Whether Rebecca Kiel Bacon is a work or at play, she’s focused on making Athens a better place.
Bacon, a contracts and grants professional in the College of Public Health, moved to Athens a little over a decade ago. She fell in love with the culture and community and doesn’t think she’ll ever leave.
“Athens has a lot of resources that other communities don’t,” she said. “Not to say that we couldn’t be doing more, but it’s hard to compare because we’re such a community-minded place.”
In her job, she ensures that faculty, staff and students in the College of Public Health are able to secure grants to help create healthier communities. She oversees that process through its entire lifecycle, from coordinating the development of a grant to submitting proposals to advising on requirements and compliance.
“I really enjoy working with all our faculty and working with other institutions to collaborate on projects,” said Bacon. “It’s always very exciting to see a new faculty member or students get their first major award and help them with the processes of actually accomplishing their dream proposed project.”
With Bacon’s help, CPH received 52 awards in fiscal year 2019, amounting to nearly $12 million in grant funding. These grants are funding research investigating causes of male infertility, developing programs to reduce obesity in Georgia’s rural communities, disaster management training for Georgia’s healthcare systems, implementing methods to prevent HIV/AIDS transmission in Africa and exploring the links between Zika and preterm births—to name some projects that come to Bacon’s mind.
“There are so many interesting projects,” said Bacon. “I’ve learned that public health encompasses everything that we deal with in our daily lives and how our environment affects us.”
Bacon sees her work as an integral part of the work that CPH does to make communities better.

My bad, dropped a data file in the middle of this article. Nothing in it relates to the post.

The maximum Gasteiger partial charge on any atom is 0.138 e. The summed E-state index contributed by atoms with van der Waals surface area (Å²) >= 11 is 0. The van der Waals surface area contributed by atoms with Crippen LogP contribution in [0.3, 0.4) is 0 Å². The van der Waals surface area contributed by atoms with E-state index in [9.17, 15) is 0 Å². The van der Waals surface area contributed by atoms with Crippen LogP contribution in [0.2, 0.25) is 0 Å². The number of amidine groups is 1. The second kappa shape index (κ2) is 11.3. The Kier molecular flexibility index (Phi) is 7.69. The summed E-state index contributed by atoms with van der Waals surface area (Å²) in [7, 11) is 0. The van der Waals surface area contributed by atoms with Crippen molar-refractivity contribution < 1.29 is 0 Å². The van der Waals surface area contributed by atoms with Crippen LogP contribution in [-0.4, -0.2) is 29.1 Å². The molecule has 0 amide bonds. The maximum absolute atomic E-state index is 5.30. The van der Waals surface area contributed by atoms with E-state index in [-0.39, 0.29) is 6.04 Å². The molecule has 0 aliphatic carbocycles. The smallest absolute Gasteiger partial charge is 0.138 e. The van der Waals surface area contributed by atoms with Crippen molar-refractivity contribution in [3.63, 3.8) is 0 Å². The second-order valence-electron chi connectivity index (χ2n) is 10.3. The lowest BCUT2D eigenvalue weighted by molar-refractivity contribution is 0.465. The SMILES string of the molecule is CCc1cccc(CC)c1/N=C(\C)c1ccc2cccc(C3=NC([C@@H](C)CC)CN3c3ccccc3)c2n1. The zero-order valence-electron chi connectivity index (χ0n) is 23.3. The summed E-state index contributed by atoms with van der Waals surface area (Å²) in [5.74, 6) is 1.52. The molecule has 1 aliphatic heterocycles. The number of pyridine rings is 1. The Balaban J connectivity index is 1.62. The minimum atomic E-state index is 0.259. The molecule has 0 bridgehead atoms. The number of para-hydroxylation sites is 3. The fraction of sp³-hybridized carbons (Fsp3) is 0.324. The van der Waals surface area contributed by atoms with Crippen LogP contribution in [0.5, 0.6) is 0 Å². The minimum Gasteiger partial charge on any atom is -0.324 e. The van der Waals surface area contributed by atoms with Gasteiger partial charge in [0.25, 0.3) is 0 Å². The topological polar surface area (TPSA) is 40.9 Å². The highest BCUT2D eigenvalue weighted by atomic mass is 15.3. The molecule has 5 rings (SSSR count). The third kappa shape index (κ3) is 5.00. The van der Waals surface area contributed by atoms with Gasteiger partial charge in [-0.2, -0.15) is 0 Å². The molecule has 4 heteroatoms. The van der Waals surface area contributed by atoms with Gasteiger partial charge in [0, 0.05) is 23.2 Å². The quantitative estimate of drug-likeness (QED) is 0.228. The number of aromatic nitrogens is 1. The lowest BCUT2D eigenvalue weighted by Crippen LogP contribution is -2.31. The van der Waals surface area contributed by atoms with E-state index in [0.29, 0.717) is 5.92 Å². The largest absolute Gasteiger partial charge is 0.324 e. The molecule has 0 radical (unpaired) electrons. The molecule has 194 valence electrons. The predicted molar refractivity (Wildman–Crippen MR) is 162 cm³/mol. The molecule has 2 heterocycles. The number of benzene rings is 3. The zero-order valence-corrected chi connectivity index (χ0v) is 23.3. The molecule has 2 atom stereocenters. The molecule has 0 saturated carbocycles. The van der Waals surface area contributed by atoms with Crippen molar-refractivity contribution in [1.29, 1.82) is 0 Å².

“My job is to be a small part of them helping to save the world,” said Bacon.
Since becoming an Athenian, Bacon has volunteered with several organizations, including Advantage Behavioral Health, Project Safe, Athens Land Trust, the Firefly Trail and Rivers Alive. Bacon even found herself involved in the local school system when she and her husband, Buck, hosted a 17-year-old high school student from the Ukraine, who was studying in the U.S. on scholarship through the Department of State’s Future Leaders Exchange Program.
The project she’s most excited about right now, though, is serving on the Advisory Council for the Georgia Department of Behavioral Health and Developmental Disabilities. Working on the council allows her to connect with the community through her professional field. She was appointed by the mayor and Athens-Clarke Unified Government Commission to be one of the three people representing Athens-
“We meet and talk about gaps in services to meet community needs,” she said. “Or maybe there’re things we’re doing great in our community that we can share with others in the region or state.”
Bacon appreciates that the position focuses on public health and said that the field is expansive, covering everything from what people consume to health care and disaster management.
When Bacon is not volunteering or working, she enjoys hiking and biking Athens’ many trails with Buck, who’s a local civil engineering project manager.
“We’re both passionate about what we do and where we live, and it’s nice to share that with each other,” she said.